The fate of the Tamil Nadu government rests on the verdict of this case filed by the MLAs against their disqualification.
The Madras high court is scheduled to announce the ruling of the case filed by 18 MLAs disqualified from the Tamil Nadu government today at 1pm, five months after its judgment was reserved. The first bench of Chief Justice Indira Banerjee and Justice M Sundar will give the judgment.
The fate of the state government rests on the verdict of this case filed by the MLAs against their disqualification. There are many possibilities for the government after the verdict.
The first one is that the MLAs lose the case and the government functions as it is. Eighteen bypolls would be conducted in the state, which would be a vulnerability for the Palaniswamy government.
The second is that the MLAs win the case and vote against the government in the assembly, which will lead to dissolution of the government.
In the Tamil Nadu government with its 234 seats, a party would need 117 votes (excluding the speaker), for a simple majority. Without the rebels’ vote, the party would fall short by four seats, with only 113 seats in hand.
A third scenario may be that even after winning the case, some MLAs might vote in favour of the present government. The ruling leaders have reached out to some of the rebels already and some in the Congress as well, to save their government.
In the fourth scenario, the MLAs win the case but nine of them do not vote in the assembly; then the government remains.
A split verdict from the high court would buy the Palaniswamy government some more time to figure a way out.
Many of the rebels are apparently looking for a bargain with CM EK Palaniswami; even the central government is not too inclined towards dissolving the government, as per a Times of India report.
After their disqualification, there is a change in the rebels’ power structure. They are not sure of winning another election if they dissolve the government.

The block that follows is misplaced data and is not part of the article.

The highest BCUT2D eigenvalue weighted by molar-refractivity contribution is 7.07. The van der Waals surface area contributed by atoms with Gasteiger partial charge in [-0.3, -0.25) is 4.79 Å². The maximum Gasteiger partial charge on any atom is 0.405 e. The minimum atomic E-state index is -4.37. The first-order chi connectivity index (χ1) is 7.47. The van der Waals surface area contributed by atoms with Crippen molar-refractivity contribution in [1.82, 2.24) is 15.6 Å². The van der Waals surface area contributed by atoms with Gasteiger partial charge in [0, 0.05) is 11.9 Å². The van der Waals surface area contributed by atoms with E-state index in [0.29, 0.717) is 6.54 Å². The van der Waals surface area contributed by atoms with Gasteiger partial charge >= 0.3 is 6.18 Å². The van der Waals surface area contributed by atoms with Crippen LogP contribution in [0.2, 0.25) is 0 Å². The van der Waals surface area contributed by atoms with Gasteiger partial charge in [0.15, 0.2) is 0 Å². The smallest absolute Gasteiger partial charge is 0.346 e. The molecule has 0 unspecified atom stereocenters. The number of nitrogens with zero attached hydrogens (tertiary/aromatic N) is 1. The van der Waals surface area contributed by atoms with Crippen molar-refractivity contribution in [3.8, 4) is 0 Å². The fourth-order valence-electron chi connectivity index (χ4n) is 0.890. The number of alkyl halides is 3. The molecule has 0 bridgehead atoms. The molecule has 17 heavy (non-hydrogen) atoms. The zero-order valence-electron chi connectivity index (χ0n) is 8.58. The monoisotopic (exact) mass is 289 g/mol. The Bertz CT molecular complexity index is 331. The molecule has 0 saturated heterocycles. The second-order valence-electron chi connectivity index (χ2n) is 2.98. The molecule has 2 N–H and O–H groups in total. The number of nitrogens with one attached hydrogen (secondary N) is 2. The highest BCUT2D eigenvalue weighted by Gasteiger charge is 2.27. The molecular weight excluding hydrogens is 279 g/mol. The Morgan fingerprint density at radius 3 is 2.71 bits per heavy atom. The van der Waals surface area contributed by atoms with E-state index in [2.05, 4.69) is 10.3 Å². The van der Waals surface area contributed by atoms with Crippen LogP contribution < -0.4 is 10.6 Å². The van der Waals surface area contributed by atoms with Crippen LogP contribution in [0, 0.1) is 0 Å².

A senior minister in the cabinet told TOI, “Like us, they too know their weakness. When there is nothing to gain and much to lose, the rebel MLAs would come around and support the government.”
If the situation demands to vote in the house, DMK president M Karunanidhi, who hasn’t been attending assembly proceedings due to ill health, will be brought in to cast his vote, DMK spokesperson TKS Elangovan said.
The MLAs were disqualified after they had called on Tamil Nadu Governor expressing lack of confidence in the leadership of Palaniswami and seeking a change of guard. The MLAs had met the governor on August 22, 2017, a day after then rival factions led by Palaniswami and his now deputy Panneerselvam merged their factions after deposing Dhinaknaran as the deputy general secretary.
During the hearing of the petitions which commenced on November 16, senior counsels for the respondents including the speaker, the chief whip, and the chief minister defended the disqualification of the MLAs.
The crux of their argument was that the MLAs had approached the governor with the intention to topple the government headed by Palaniswami and thereby attracted disqualification under the anti-defection law. Senior counsels Abhishek Singhvi and P S Raman who had appeared for the petitioners among others argued that the disqualification of the 18 MLAs was a premeditated ambush.
The Speaker had passed the order based on irrelevant considerations, ignoring relevant considerations which was malice in law, Singhvi had contended. With Karunaas attending a recent 'mock Assembly' held by DMK, it is not clear if he continues to back the ruling party.
Thaniyarasu and Ansari seem to be sailing with the government. Bringing relief to the ruling dispensation, in April, the Madras High Court had dismissed a petition by DMK seeking disqualification of Panneerselvam and 10 other AIADMK MLAs for having voted against the Palaniswami government last year when they were in the rebel camp.(With inputs from PTI)